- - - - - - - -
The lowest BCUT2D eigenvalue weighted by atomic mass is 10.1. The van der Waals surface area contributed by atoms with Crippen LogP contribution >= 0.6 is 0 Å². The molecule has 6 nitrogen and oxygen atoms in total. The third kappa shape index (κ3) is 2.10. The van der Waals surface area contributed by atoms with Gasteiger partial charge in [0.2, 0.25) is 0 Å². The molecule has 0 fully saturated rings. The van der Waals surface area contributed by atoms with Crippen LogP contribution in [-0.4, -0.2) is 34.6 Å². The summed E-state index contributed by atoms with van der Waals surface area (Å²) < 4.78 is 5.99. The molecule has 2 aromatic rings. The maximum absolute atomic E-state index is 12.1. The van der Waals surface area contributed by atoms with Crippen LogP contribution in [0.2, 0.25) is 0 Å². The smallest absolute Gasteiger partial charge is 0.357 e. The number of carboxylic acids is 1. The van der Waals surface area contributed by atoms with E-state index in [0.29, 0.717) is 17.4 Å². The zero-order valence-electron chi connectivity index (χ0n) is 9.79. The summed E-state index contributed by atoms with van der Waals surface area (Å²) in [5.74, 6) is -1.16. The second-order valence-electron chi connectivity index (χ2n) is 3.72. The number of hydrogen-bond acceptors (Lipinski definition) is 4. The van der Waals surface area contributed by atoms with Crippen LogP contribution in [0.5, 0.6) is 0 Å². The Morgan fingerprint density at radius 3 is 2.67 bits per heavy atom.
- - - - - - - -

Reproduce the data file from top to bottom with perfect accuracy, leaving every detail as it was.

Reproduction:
The lowest BCUT2D eigenvalue weighted by atomic mass is 10.1. The van der Waals surface area contributed by atoms with Crippen LogP contribution >= 0.6 is 0 Å². The molecule has 6 nitrogen and oxygen atoms in total. The third kappa shape index (κ3) is 2.10. The van der Waals surface area contributed by atoms with Gasteiger partial charge in [0.2, 0.25) is 0 Å². The molecule has 0 fully saturated rings. The van der Waals surface area contributed by atoms with Crippen LogP contribution in [-0.4, -0.2) is 34.6 Å². The summed E-state index contributed by atoms with van der Waals surface area (Å²) < 4.78 is 5.99. The molecule has 2 aromatic rings. The maximum absolute atomic E-state index is 12.1. The van der Waals surface area contributed by atoms with Crippen LogP contribution in [0.2, 0.25) is 0 Å². The smallest absolute Gasteiger partial charge is 0.357 e. The number of carboxylic acids is 1. The van der Waals surface area contributed by atoms with E-state index in [0.29, 0.717) is 17.4 Å². The zero-order valence-electron chi connectivity index (χ0n) is 9.79. The summed E-state index contributed by atoms with van der Waals surface area (Å²) in [5.74, 6) is -1.16. The second-order valence-electron chi connectivity index (χ2n) is 3.72. The number of hydrogen-bond acceptors (Lipinski definition) is 4. The van der Waals surface area contributed by atoms with Crippen LogP contribution in [0.5, 0.6) is 0 Å². The Morgan fingerprint density at radius 3 is 2.67 bits per heavy atom.